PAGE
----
I’m really curious to know what kind of investor are you? I’ve recently discovered I’m a Sponge Investor – also known as a perpetual/forever free agent seeking to soak up new information and expel old stuff like the ocean’s tide.
Enough about me. Back to you! What type of investor are you?
Different Types of Investors
Are you a keep it low cost indexer?
A 60/40 classic contributor?
Totally unconstrained in all ways?
A stocks for the long-run equities only allocator?
A mid-cap merchant?
A devout Boglehead investor?
A trend-following toastmaster?
Proud member of the Bogleheads?
A big time bitcoiner/altcoiner?
A real-assets sift-sorter?
Hey guys! Here is the part where I mention I’m a travel vlogger! This mid-cap review is entirely for entertainment purposes only. There could be considerable errors in the data I gathered. This is not financial advice. Do your own due diligence and research. Consult with a financial advisor.
Introducing The Sponge Investor
I’ve been pondering what kind of investor I am of late and I’ve come to the conclusion that I don’t fit neatly into any particular kind of box. And to be perfectly honest I quite like that.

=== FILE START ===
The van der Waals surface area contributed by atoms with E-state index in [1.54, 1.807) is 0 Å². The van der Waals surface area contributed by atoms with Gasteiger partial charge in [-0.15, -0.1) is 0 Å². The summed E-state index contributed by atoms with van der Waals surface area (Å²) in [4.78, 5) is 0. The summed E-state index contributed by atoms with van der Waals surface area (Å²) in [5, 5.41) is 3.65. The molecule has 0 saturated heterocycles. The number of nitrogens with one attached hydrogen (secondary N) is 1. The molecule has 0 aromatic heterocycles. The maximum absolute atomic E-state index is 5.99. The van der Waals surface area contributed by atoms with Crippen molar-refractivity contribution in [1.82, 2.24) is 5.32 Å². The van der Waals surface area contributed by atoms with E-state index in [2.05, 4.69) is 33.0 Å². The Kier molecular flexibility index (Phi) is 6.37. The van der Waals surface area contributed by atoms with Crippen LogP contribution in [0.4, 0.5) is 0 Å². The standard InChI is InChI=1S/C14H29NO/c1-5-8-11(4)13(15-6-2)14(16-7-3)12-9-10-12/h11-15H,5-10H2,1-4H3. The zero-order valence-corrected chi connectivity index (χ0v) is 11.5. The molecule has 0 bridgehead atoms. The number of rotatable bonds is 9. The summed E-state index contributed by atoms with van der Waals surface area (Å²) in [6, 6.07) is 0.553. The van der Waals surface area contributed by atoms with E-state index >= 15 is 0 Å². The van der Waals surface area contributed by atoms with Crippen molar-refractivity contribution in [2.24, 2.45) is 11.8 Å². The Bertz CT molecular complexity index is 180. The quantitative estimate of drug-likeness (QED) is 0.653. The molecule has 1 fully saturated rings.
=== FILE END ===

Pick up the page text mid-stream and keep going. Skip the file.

If I had to give myself a label, and I’m not a big fan of labels to be quite frank, I’d called myself a Sponge Investor.
A sponge investor?
Yes, I’m the type of investor that soaks up as much information as possible and then expels it when it no longer serves my current level of awareness with regards to my overall investing philosophy and the type of portfolio I’m pursuing.
How about what isn’t expelled? What stays supersaturated in the sponge? What sticks like spaghetti on the wall?
These days what ‘sticks’ for me is diversification.
That’s currently what I feel affords me the best possible way to pursue a maximally diversified all-weather portfolio consisting of as many unique uncorrelated asset classes and strategies as possible in an expanded canvas format.
Contrarian Perpetual Free Agent
And what about the perpetual Free-Agent aspect you mentioned above?
That’s honestly the most important aspect of being a sponge investor. Not having a strong identity or affiliation to any one particular group, tribe or philosophy.
I’m trying my best not to get consumed by any amount orthodoxy, ideology, affiliation or association that will lead me down the path to rigidity and confirmation bias.
For me to keep my contrarian investing roots I need to be wild and free. I need to remain independent and not part of any team.